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The Roar


Believe it or not, Luciano Leilua is a marquee player - just a wildly overpaid one cashing in on Dragons' desperation

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Roar Guru
27th February, 2024
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With the season just about to kick off, Shane Flanagan has finally got his man after months of trying and has made that long-awaited signing of a genuine marquee player.

No, not Addin Fonua-Blake, Joey Manu, Jarome Luai or even Tom Dearden, but prodigal son Luciano Leilua, who returns to the club after a patchy sojourn with the Tigers and the Cowboys. Welcome home Luch and thank God you’re here.

The astute among you will have noticed that I’ve described Leilua as a “marquee player”, but in a game where size matters, and here I’m talking about the size of the player’s contract and/or the brown paper bags in any given player’s dressing room locker, that’s exactly what he is.

Leilua has joined the Dragons on a reported $900k per year, and less than 4 per cent of the 510 players contracted to the NRL’s 17 first-grade rosters will be earning more than Leilua in 2024.

To put that into perspective, Leilua will reportedly be earning a shade less than elite forwards in Cameron Murray, Jason Taumalolo, Junior Paulo and Jake Trbojevic, the same as the likes of Jahrome Hughes, Jeremiah Nanai and Haumole Olakau’atu, marginally more than established stars Patrick Carrigan, Viliame Kikau, Ryan Papenhuyzen and Stephen Crichton, while mere mortals and Australian Kangaroos like Thomas Flegler, Jack Wighton, Lindsay Collins and Reuben Cotter can only dream of reaching Luch’s pay grade at some stage in their careers.

Luciano Leilua. (Photo by Ian Hitchcock/Getty Images)

Leilua’s signing raises a couple of questions for the Dragons faithful, with the first being: is he worth the small fortune that he’s being paid? The answer to this question is both a “no” and a “yes”.

On the negative side, and based on his body of work to date, Leilua is simply not worth anywhere near $900k per season when compared to other forwards earning that sort of freight. Let’s look at what he’s done in his career so far.


Towards the end of his first stint at the Dragons in 2019, he was developing into a very useful impact player coming off the bench to cause a bit of havoc against the opposition’s edge defence. It was obvious, however, that Dragons’ coach Paul McGregor didn’t know how to get the best out of Leilua, nor for that matter out of a forward pack containing the likes of James Graham, Paul Vaughan, Cameron McInnes, Tyson Frizell and Tariq Sims, and it was no surprise to see Leilua head to the Tigers in 2020 in search of a place in the run-on team.

His career as a starting second rower picked up at the Tigers but his time at the club ended abruptly midway through the 2022 season when coach Michael Maguire was punted, and he immediately joined the Cowboys. His good form then continued in Far North Queensland before his progress was largely stalled by an off-field issue. So, based on his career achievements to date, his market value would appear to be much closer to $400k-500k than the money the Dragons have signed him for.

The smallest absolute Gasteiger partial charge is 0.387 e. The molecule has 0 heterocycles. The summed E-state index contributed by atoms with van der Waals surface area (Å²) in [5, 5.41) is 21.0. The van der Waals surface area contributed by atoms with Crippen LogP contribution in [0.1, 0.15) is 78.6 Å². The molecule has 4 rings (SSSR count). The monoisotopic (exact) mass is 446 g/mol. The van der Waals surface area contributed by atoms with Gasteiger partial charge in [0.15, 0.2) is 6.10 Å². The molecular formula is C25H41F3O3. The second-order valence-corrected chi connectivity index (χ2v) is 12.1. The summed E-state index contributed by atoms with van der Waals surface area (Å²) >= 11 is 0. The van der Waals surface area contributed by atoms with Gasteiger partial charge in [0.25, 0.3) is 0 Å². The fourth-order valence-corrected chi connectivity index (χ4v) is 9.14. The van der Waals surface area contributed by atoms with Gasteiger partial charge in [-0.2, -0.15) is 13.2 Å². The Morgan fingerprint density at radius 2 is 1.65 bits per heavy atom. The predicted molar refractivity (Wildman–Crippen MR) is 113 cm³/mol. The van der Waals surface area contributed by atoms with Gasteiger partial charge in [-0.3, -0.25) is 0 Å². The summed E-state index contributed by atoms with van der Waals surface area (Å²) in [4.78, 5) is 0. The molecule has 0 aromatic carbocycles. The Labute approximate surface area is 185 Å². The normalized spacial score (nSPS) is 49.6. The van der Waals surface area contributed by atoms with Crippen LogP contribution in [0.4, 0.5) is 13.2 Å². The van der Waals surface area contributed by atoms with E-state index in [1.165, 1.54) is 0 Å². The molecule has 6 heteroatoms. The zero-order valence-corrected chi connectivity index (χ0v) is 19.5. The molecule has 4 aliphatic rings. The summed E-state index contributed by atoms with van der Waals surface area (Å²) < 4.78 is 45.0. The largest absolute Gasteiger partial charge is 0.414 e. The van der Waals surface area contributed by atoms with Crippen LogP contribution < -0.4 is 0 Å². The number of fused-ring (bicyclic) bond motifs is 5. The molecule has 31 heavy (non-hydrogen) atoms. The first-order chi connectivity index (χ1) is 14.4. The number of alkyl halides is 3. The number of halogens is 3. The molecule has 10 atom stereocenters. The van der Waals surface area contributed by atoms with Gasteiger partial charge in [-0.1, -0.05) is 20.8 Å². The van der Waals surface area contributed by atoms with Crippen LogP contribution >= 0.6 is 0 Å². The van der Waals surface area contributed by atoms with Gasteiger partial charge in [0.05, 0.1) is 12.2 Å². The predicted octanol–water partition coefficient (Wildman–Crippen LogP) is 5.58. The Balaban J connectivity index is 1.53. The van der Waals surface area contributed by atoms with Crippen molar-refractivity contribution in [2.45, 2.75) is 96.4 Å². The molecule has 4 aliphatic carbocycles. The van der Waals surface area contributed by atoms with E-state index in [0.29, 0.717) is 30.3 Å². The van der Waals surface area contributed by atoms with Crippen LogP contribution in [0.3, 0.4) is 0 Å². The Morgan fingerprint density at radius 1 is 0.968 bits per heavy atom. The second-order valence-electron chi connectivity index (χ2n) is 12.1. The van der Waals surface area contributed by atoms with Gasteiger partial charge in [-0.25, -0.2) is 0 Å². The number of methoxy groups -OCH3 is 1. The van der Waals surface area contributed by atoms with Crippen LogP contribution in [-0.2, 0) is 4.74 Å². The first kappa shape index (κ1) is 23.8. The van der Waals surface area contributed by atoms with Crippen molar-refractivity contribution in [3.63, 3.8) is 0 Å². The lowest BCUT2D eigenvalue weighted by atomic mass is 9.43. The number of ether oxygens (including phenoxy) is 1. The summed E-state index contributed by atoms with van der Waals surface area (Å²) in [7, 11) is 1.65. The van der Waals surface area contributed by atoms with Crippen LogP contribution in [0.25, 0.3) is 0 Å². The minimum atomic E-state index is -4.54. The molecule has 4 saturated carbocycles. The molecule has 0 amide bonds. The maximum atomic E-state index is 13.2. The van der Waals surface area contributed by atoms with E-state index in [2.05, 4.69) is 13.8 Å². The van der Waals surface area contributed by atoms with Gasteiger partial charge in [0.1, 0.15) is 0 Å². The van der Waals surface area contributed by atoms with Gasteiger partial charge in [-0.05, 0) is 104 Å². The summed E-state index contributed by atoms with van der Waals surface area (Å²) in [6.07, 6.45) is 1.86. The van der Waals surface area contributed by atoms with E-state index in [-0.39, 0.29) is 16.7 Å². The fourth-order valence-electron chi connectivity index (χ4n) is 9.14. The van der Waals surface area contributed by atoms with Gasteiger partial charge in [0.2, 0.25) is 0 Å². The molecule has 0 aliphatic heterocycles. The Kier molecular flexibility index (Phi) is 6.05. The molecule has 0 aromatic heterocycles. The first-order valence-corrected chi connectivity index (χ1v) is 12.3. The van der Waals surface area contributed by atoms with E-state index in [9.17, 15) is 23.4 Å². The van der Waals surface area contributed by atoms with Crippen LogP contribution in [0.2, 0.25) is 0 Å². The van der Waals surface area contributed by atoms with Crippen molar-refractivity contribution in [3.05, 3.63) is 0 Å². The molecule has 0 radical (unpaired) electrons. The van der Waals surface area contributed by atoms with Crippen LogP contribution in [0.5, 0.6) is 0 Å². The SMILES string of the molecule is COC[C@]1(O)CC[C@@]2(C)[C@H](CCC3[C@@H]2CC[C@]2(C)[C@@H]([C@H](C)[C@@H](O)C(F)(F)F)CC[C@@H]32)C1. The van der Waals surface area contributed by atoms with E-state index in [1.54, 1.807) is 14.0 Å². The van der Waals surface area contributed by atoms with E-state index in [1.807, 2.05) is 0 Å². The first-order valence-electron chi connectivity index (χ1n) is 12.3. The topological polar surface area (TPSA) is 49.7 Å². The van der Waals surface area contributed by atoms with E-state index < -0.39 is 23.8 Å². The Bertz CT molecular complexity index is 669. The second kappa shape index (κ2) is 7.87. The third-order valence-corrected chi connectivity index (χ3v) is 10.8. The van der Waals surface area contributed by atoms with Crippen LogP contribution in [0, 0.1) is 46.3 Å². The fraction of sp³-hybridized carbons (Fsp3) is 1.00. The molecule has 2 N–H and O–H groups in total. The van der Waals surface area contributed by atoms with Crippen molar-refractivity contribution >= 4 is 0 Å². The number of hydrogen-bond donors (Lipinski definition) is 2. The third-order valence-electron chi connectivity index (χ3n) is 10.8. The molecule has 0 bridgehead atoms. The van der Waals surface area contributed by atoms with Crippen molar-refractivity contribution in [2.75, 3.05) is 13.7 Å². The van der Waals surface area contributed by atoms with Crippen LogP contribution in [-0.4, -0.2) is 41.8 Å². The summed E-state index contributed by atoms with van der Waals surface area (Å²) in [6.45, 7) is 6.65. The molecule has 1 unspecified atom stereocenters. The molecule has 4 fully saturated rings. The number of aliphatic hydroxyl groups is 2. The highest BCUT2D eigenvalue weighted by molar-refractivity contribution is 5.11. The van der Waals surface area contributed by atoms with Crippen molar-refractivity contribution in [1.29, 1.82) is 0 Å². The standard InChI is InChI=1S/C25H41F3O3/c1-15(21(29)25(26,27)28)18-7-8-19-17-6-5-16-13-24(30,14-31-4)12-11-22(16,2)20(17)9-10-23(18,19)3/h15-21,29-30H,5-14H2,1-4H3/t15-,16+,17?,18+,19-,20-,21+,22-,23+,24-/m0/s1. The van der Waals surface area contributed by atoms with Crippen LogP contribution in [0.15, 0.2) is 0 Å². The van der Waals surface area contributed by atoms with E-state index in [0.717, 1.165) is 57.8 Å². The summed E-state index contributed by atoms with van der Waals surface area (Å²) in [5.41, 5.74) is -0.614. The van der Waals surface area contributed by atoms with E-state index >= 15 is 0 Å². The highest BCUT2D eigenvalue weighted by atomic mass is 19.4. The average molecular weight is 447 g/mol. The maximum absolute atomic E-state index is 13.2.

TOWNSVILLE, AUSTRALIA - SEPTEMBER 06: Dragons assistant coach Shane Flanagan looks on before the start of the round 17 NRL match between the North Queensland Cowboys and the St George Illawarra Dragons at QCB Stadium on September 06, 2020 in Townsville, Australia. (Photo by Ian Hitchcock/Getty Images)

Shane Flanagan. (Photo by Ian Hitchcock/Getty Images)

On the other hand, there’s a very good argument to say that yes, Leilua is worth $900k to the Dragons, because if they have the salary cap money to spend then they’re better off spending it. At this late hour, better to sign a player of Leilua’s ability than “waste” the available salary cap, even if they’re paying over market value.

The second question Dragons fans will have is where Leilua fits into coach Shane Flanagan’s plans to revive the Dragons in 2024 and beyond?

This one is more difficult to answer, but at $900k, coach Flanagan clearly isn’t planning on Leilua playing reserve grade too often. Looking at the Dragons’ roster, they certainly aren’t short of second rowers, just check this list out: Ryan Couchman, Toby Couchman, Tom Eisenhuth, Raymond Faitala-Mariner, Ben Murdoch-Masila, Dan Russell, Jaydn Su’A, possibly Jack Bird, and then there’s another young gun in Dylan Egan on a development contract in 2024 who’ll be knocking on the door of first grade before too long.


If you count Leilua, second rowers account for over 25 per cent of the Dragons’ 30-man squad, and they also have almost as many middle forwards. Perhaps Flanagan intends to use both Faitala-Mariner and Murdoch-Masila in the middle of the field rather than on the edge, or perhaps it’s Leilua who’ll find himself as part of the middle forward rotation? Whichever way Shane Flanagan goes, there’ll be some talented forwards struggling to find a place in the first 17.

The third question is whether the Dragons would have been better off to save their money, and their final roster position, until later in the year rather than commit to Leilua now? I believe the answer to this question is a resounding “yes” given the Dragons’ forward depth when compared to their talent across the rest of the park, particularly spine positions.

No doubt a number of players will be looking to change clubs between now and the June 30 deadline, and with money to spend and a roster position open, the Dragons could have had an opportunity to pick up a player more important to the balance of their squad than Leilua.

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Regardless of the above, Leilua is with the Dragons now and it will be interesting to see whether he can recapture his best form while wearing the big red V.